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The Quill Blog

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The "Joke" That Gave Women the Right to Vote!

2019 marks the 150th anniversary of the Wyoming Territorial Legislature passing the first law in the country that allowed women the right to vote. Wyoming is justifiable proud of this important milestone, but it wasn’t quite as straightforward as it seems.


Legend has it that William Bright, the representative from South Pass City was invited to a tea party hosted by Esther Hobart Morris and convinced to sponsor a bill to allow women the right. Though the tea party probably never really happened, William S. Bright did introduce the suffrage bill in the Wyoming Territorial legislature in 1869. You would think such a radical idea would cause a great deal of debate, but that was not the case. It was such an unbelievable thing to do that everyone thought he was playing a prank on them. Though Bright was dead serious, most of his fellow legislators thought it was a fine joke, and they passed the bill with a great deal of hilarity, fully expecting the governor to veto it. Governor Campbell, however, was a bit more enlightened, it seems, for he signed the bill into law on December 10, 1869, and Wyoming officially became the first place in the world where women could vote and hold office.

But the joke doesn’t stop there. R.S. Barr, the Justice of the Peace in South Pass City, was so incensed, he resigned his post contingent on them finding a woman capable of taking his job. Esther Hobart Morris was duly appointed and became the very first female Justice of the Peace in 1870.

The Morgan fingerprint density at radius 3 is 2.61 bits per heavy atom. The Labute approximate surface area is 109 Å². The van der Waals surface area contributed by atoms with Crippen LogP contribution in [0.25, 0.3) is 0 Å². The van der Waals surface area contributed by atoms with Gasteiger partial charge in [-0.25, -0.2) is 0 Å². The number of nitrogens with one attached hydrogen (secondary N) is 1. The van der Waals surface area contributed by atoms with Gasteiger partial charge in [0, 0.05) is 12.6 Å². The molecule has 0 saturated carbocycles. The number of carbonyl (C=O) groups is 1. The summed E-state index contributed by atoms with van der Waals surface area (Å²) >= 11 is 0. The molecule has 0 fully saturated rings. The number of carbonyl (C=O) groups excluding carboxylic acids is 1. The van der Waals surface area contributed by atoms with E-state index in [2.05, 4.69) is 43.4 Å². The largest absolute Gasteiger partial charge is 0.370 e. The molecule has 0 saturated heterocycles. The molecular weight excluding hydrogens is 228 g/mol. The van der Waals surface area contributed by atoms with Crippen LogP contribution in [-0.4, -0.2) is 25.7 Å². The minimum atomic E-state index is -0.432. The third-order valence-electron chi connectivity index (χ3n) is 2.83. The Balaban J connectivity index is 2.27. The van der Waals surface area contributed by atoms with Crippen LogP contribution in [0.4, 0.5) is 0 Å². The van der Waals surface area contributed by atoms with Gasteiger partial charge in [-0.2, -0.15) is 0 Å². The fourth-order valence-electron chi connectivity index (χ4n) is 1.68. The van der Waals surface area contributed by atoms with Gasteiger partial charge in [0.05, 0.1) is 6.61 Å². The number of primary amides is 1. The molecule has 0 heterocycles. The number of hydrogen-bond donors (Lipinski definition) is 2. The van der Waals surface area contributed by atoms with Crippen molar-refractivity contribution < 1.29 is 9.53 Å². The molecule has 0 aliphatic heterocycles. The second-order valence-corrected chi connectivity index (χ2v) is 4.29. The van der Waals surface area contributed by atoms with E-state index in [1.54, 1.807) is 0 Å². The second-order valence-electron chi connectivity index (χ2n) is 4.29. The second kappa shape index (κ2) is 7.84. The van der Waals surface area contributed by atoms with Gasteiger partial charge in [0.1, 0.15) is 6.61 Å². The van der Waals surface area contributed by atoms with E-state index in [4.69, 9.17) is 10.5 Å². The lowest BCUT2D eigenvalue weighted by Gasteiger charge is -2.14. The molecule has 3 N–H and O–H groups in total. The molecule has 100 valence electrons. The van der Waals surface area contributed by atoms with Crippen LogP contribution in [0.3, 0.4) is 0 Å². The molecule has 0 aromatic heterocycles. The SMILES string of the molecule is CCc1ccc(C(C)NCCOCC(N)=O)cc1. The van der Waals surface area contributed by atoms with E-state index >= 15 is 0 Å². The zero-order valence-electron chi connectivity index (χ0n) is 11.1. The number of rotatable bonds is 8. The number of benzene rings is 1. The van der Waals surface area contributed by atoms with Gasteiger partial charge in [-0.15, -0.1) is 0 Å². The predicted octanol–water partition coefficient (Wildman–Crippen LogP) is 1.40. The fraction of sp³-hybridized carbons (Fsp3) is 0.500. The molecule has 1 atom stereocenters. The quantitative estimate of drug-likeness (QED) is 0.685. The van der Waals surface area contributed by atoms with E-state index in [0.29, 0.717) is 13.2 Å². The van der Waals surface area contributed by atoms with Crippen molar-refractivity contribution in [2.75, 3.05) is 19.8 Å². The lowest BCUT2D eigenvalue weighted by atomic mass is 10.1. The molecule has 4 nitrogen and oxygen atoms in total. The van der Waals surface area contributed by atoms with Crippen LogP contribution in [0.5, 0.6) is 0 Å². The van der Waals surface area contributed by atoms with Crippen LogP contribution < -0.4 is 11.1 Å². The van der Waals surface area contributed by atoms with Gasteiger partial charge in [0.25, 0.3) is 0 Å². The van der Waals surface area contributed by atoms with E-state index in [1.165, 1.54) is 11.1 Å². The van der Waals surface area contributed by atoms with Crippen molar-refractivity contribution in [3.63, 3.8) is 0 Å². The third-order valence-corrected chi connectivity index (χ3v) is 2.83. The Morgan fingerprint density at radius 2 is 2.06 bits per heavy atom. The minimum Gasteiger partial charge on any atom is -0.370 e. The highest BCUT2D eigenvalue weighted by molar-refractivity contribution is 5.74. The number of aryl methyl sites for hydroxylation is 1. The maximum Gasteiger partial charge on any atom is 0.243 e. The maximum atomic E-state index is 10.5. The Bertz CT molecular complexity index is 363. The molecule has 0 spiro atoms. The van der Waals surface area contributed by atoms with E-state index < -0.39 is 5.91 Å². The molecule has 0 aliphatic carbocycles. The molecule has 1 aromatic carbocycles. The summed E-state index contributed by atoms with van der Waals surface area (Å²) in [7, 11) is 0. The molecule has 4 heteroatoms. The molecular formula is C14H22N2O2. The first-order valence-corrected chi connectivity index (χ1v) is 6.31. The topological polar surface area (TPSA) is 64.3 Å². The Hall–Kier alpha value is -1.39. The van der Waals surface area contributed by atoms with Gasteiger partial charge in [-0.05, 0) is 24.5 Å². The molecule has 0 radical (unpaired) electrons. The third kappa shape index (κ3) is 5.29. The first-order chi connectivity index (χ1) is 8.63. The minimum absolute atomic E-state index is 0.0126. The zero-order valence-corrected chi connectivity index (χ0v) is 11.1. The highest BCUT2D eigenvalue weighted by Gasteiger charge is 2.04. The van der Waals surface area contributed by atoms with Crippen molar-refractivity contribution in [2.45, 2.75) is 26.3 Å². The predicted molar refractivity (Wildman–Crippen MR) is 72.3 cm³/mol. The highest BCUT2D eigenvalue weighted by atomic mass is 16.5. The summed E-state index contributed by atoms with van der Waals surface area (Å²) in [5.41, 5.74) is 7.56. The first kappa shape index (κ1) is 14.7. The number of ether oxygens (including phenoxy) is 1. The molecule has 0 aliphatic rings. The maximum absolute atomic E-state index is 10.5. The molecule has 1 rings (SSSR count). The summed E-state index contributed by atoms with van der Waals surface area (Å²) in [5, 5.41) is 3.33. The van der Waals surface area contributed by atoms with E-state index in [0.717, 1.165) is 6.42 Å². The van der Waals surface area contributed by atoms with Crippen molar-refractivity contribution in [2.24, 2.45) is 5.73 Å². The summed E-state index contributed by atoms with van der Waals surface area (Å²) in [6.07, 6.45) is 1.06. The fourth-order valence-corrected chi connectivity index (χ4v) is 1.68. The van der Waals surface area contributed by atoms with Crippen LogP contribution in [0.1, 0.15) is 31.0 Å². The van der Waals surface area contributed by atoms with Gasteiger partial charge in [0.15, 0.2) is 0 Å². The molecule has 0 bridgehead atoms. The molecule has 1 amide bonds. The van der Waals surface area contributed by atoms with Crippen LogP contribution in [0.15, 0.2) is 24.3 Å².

Suffrage is one of the biggest reasons I set Meadowlark in South Pass City. The first election where women could vote was held in September of 1870. I had originally planned for my heroine to be one of those to cast the first historic votes, but when the time came, I realized Becky was seventeen and too young to vote!

Unwilling to give up the election, I decided to use one of my secondary character instead. Angel is the owner of a casino/brothel. Given her profession and her already acerbic personality, it wasn’t much of a stretch to make her a dyed-in-the-wool-suffragette. As such, she organized all the women who worked in the brothels, gaming houses and other establishments of questionable virtue in South Pass. They went to the polls together, and woe be unto anyone who got in our way! There is nothing to indicate that anything of the sort happened, but I like to think it could have!




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